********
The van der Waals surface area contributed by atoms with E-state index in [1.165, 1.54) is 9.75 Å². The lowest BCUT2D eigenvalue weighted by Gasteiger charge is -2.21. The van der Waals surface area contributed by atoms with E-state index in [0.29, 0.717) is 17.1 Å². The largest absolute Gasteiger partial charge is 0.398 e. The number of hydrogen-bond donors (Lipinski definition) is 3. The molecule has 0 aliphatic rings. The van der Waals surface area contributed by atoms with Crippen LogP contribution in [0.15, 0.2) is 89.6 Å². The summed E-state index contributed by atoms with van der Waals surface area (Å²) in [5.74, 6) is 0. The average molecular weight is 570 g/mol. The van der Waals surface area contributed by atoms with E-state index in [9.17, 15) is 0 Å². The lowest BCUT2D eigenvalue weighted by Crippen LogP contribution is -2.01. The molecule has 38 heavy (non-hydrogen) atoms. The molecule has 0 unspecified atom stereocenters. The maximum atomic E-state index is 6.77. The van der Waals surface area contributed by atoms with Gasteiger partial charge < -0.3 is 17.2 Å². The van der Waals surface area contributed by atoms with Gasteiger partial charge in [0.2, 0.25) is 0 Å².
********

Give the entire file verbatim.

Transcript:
The van der Waals surface area contributed by atoms with E-state index in [1.165, 1.54) is 9.75 Å². The lowest BCUT2D eigenvalue weighted by Gasteiger charge is -2.21. The van der Waals surface area contributed by atoms with E-state index in [0.29, 0.717) is 17.1 Å². The largest absolute Gasteiger partial charge is 0.398 e. The number of hydrogen-bond donors (Lipinski definition) is 3. The molecule has 0 aliphatic rings. The van der Waals surface area contributed by atoms with Crippen LogP contribution in [0.15, 0.2) is 89.6 Å². The summed E-state index contributed by atoms with van der Waals surface area (Å²) in [5.74, 6) is 0. The average molecular weight is 570 g/mol. The van der Waals surface area contributed by atoms with E-state index in [9.17, 15) is 0 Å². The lowest BCUT2D eigenvalue weighted by Crippen LogP contribution is -2.01. The molecule has 38 heavy (non-hydrogen) atoms. The molecule has 0 unspecified atom stereocenters. The maximum atomic E-state index is 6.77. The van der Waals surface area contributed by atoms with Gasteiger partial charge < -0.3 is 17.2 Å². The van der Waals surface area contributed by atoms with Gasteiger partial charge in [0.2, 0.25) is 0 Å².